Original Article

Clinical Analysis of Propofol, Etomidate and an Admixture of Etomidate and Propofol for Induction of General Anaesthesia


  • Vikram Singh Rathore
  • Shalendra Singh
  • Priya Taank
  • Ankur Khandelwal
  • Ashutosh Kaushal

Received Date: 31.07.2018 Accepted Date: 31.10.2018 Turk J Anaesthesiol Reanim 2019;47(5):382-386


To compare the clinical outcome following induction of general anaesthesia with intravenous (IV) injection of propofol (P), etomidate (E) or a 50% admixture of propofol and etomidate (PE).


In this prospective, randomised, double-blind controlled study, patients 18–60 years of age who were undergoing elective surgery with general anaesthesia were randomised to receive either propofol 2.5 mg kg−1 IV (group P; n=30), etomidate 0.3 mg kg−1 IV (group E; n=30) or an admixture of etomidate 0.2 mg kg−1 IV and propofol 1 mg kg−1 IV (group PE; n=30) as the induction agent. The haemodynamic response was first recorded at baseline, then at 1 minute following administration the study drug, and 1, 3, 5, 10, 20, 30 and 40 minutes following intubation. Perioperative symptoms such as myoclonus, pain upon injection and/or vomiting upon induction as well as postoperative nausea were recorded.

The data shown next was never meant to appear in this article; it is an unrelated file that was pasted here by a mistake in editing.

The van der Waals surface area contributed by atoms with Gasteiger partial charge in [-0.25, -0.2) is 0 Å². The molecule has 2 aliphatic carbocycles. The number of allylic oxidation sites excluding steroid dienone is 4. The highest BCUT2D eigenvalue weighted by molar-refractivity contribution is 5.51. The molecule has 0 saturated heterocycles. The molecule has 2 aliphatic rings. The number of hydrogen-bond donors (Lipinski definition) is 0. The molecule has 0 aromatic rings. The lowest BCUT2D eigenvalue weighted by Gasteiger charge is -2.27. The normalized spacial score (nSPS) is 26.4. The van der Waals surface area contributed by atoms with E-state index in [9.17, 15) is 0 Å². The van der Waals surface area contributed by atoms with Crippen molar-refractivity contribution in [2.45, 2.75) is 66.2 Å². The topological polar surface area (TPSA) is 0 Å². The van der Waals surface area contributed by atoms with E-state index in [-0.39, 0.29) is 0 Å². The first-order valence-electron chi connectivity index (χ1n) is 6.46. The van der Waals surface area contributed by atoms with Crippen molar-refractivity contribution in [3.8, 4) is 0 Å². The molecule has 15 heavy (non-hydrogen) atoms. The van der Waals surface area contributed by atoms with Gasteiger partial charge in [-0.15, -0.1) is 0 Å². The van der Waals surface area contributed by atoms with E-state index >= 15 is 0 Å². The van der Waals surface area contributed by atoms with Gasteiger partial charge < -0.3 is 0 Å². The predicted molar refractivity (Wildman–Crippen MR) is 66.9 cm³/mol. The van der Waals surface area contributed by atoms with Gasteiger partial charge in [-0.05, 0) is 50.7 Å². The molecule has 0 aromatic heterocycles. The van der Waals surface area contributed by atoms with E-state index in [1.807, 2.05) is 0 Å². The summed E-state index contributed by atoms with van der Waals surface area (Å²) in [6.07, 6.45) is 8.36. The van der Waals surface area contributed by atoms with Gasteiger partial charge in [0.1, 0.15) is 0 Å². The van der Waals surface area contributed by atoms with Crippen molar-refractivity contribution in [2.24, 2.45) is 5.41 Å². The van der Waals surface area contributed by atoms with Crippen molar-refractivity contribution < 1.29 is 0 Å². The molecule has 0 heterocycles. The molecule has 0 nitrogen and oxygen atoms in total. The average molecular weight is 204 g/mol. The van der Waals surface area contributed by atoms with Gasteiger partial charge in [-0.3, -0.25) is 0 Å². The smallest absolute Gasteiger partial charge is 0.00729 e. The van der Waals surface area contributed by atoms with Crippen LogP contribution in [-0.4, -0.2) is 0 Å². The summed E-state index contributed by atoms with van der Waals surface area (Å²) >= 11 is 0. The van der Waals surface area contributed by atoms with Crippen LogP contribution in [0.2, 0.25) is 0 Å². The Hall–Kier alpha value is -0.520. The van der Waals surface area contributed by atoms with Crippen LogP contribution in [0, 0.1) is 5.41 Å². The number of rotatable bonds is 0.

We observed a decrease in systemic haemodynamics from baseline following induction in group P compared to groups E and PE (p<0.05). Incidence of myoclonus was reduced from 76.6% in group E to 6.6% in group PE (p<0.001). There was also a reduction in reported pain upon injection in group PE compared to group P (p<0.001). Although we found no statistically significant difference between the three groups when assessing postoperative nausea and vomiting, these symptoms were more prevalent in groups E and PE than in group P.


Using an admixture of etomidate and propofol as the induction agent reduced the incidence of side effects observed with use of either drug alone such as pain upon injection, myoclonus and haemodynamic instability.

Keywords: Etomidate, haemodynamic, propofol